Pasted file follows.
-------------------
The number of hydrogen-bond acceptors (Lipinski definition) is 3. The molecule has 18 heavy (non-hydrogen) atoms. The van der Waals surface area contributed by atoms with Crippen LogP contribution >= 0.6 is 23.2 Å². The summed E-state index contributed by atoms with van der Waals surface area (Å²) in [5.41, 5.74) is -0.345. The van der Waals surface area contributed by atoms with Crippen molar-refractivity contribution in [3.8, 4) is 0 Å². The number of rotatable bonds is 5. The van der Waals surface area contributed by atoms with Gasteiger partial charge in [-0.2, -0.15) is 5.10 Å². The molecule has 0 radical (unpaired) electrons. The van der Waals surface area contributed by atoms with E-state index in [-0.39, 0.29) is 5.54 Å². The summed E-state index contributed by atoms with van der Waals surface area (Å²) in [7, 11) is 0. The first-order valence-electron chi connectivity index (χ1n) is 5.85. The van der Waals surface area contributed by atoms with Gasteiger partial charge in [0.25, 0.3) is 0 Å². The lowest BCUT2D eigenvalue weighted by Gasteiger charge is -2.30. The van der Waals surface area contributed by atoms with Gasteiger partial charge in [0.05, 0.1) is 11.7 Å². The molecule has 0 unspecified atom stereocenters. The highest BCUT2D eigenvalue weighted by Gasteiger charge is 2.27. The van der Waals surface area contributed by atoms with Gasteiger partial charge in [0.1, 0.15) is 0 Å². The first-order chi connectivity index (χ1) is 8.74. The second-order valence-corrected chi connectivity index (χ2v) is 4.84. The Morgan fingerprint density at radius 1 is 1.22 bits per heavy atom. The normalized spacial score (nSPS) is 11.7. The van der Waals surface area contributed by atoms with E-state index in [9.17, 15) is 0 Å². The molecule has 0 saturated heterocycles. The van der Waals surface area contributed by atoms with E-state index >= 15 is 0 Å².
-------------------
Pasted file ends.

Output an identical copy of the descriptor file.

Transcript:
The number of hydrogen-bond acceptors (Lipinski definition) is 3. The molecule has 18 heavy (non-hydrogen) atoms. The van der Waals surface area contributed by atoms with Crippen LogP contribution >= 0.6 is 23.2 Å². The summed E-state index contributed by atoms with van der Waals surface area (Å²) in [5.41, 5.74) is -0.345. The van der Waals surface area contributed by atoms with Crippen molar-refractivity contribution in [3.8, 4) is 0 Å². The number of rotatable bonds is 5. The van der Waals surface area contributed by atoms with Gasteiger partial charge in [-0.2, -0.15) is 5.10 Å². The molecule has 0 radical (unpaired) electrons. The van der Waals surface area contributed by atoms with E-state index in [-0.39, 0.29) is 5.54 Å². The summed E-state index contributed by atoms with van der Waals surface area (Å²) in [7, 11) is 0. The first-order valence-electron chi connectivity index (χ1n) is 5.85. The van der Waals surface area contributed by atoms with Gasteiger partial charge in [0.25, 0.3) is 0 Å². The lowest BCUT2D eigenvalue weighted by Gasteiger charge is -2.30. The van der Waals surface area contributed by atoms with Gasteiger partial charge in [0.05, 0.1) is 11.7 Å². The molecule has 0 unspecified atom stereocenters. The highest BCUT2D eigenvalue weighted by Gasteiger charge is 2.27. The van der Waals surface area contributed by atoms with Gasteiger partial charge in [0.1, 0.15) is 0 Å². The first-order chi connectivity index (χ1) is 8.74. The second-order valence-corrected chi connectivity index (χ2v) is 4.84. The Morgan fingerprint density at radius 1 is 1.22 bits per heavy atom. The normalized spacial score (nSPS) is 11.7. The van der Waals surface area contributed by atoms with E-state index in [9.17, 15) is 0 Å². The molecule has 0 saturated heterocycles. The van der Waals surface area contributed by atoms with E-state index >= 15 is 0 Å².